To see how self-fulfilling prophecies play out in real business life, I spent some time interviewing both formally and informally a number of companies that believe in the habit of imagining and ultimately creating one’s own luck. The four organizations, whose areas of expertise ranged from ice manufacturing, IP advisory, tour operating & logistics, to food science, appeared to share similar philosophies regarding success. Here are a few key points from these enlightening conversations.
1. Insist/ Persist.
Big dreams are like big real-estate projects: You need an army of diverse people and resources to complete them; preferably on time before others tap into the opportunity. Hence, collaboration is key even before the business begins. The food scientist/ award-winning inventor I spoke to shared (discretely) that her biggest challenge was finding the right support in her transition from lab experiments to scaled production, the point at which the business “began”. Scepticism, on the equipment manufacturers’ side was indeed humorous:
What are you doing bringing all these ideas? We work with serious people, they would argue. And for a while I believed them. But finally we found a like minded designer who customized all of our equipment and built everything we needed.
Resistance to change is powerful, but it is nothing a healthy attitude towards disruption cannot counter. Here is where self-fulfilling prophecies can help: Imagine having brought all the people & skills you need on board and work your way backwards – what can you do today to achieve that ideal outcome in the future? Another idea is to educate your end customers directly. By visualizing your customers enjoying your product, and that is pretty straightforward if you are an ice-manufacturer for example, you can share the experience better. Powerful motivation allows you to persist.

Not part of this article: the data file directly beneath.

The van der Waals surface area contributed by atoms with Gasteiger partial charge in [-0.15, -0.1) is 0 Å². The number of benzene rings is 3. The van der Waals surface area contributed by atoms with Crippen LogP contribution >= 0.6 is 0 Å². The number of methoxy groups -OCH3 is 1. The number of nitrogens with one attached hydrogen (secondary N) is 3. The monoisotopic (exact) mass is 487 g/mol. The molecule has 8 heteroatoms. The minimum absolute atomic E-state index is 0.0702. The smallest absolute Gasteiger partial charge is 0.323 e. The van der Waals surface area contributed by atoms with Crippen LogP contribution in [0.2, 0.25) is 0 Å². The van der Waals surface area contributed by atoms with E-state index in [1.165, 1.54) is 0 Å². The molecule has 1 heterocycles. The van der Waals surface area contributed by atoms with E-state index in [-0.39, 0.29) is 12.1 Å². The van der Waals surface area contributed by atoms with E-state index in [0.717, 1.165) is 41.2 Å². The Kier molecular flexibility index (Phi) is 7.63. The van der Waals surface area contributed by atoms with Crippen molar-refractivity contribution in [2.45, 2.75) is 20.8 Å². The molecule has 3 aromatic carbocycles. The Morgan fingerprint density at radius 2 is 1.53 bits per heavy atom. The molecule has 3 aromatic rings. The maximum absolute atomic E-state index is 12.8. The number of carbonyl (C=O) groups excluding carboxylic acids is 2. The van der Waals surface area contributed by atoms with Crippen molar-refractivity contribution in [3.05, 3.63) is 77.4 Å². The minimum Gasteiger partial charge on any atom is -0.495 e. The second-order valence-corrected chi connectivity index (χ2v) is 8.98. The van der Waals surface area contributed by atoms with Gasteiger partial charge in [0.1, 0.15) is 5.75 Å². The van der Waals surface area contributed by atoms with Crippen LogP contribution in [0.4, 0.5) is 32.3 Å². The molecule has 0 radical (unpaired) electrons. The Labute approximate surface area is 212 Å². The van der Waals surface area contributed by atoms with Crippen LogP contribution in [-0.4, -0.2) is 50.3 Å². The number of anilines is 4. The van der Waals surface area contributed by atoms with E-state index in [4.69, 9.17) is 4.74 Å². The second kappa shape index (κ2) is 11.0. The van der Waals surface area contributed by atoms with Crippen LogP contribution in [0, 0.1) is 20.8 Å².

2. Distractions, not competitors, ruin your business.
We organized contests for direct feedback and found out way more than we wished to know
While profiling and honesty bring results, there is nothing more discouraging than negative feedback. Adding to that, there is in fact nothing more distracting. The same goes for internal challenges as the tour operating & logistics company confessed:
Shifts, irrespective of their amplitude, are difficult to manage. The quick example is the change from short sleeve to long sleeve for our drivers as well as implementing a 24/7 service. All of these initiatives caused a stir among employees. For us change usually means unhappy people, so we try to take it with a pinch of salt.
Distractions, unlike competitors, are things one can manage. In fact, as research has long shown, collaborating with competitors is becoming common practice. The less common practice is not let mindfulness be corrupted by business, which was the take-away here. Concentrating on balance will ultimately bring balance to the organization.
3. Let your imagination run wild.
Have a flexible innovation process in mind – a malleable model for success